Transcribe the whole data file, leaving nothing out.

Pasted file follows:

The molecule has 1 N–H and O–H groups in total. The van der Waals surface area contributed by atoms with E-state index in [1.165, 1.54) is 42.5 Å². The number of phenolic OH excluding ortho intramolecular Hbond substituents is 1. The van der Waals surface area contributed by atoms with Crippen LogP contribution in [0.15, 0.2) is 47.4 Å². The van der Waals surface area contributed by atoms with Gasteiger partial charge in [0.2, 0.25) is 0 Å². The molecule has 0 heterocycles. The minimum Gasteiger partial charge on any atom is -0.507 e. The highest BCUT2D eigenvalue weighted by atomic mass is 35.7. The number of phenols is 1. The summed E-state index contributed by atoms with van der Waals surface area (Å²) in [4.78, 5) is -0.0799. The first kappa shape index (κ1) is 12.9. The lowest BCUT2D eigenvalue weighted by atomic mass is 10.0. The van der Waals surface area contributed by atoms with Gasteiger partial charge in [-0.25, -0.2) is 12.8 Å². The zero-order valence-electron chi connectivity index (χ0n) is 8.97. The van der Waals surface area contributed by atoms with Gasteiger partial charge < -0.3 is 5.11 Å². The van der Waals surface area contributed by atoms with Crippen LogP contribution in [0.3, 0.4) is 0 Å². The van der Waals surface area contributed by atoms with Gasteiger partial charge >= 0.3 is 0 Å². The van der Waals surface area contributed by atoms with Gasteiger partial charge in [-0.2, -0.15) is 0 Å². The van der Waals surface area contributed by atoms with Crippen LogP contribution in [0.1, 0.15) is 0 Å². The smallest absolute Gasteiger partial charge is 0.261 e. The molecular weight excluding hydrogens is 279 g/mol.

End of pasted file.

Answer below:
The molecule has 1 N–H and O–H groups in total. The van der Waals surface area contributed by atoms with E-state index in [1.165, 1.54) is 42.5 Å². The number of phenolic OH excluding ortho intramolecular Hbond substituents is 1. The van der Waals surface area contributed by atoms with Crippen LogP contribution in [0.15, 0.2) is 47.4 Å². The van der Waals surface area contributed by atoms with Gasteiger partial charge in [0.2, 0.25) is 0 Å². The molecule has 0 heterocycles. The minimum Gasteiger partial charge on any atom is -0.507 e. The highest BCUT2D eigenvalue weighted by atomic mass is 35.7. The number of phenols is 1. The summed E-state index contributed by atoms with van der Waals surface area (Å²) in [4.78, 5) is -0.0799. The first kappa shape index (κ1) is 12.9. The lowest BCUT2D eigenvalue weighted by atomic mass is 10.0. The van der Waals surface area contributed by atoms with Gasteiger partial charge in [-0.25, -0.2) is 12.8 Å². The zero-order valence-electron chi connectivity index (χ0n) is 8.97. The van der Waals surface area contributed by atoms with Gasteiger partial charge < -0.3 is 5.11 Å². The van der Waals surface area contributed by atoms with Crippen LogP contribution in [0.3, 0.4) is 0 Å². The van der Waals surface area contributed by atoms with Gasteiger partial charge >= 0.3 is 0 Å². The van der Waals surface area contributed by atoms with Gasteiger partial charge in [-0.2, -0.15) is 0 Å². The van der Waals surface area contributed by atoms with Crippen LogP contribution in [0.1, 0.15) is 0 Å². The smallest absolute Gasteiger partial charge is 0.261 e. The molecular weight excluding hydrogens is 279 g/mol.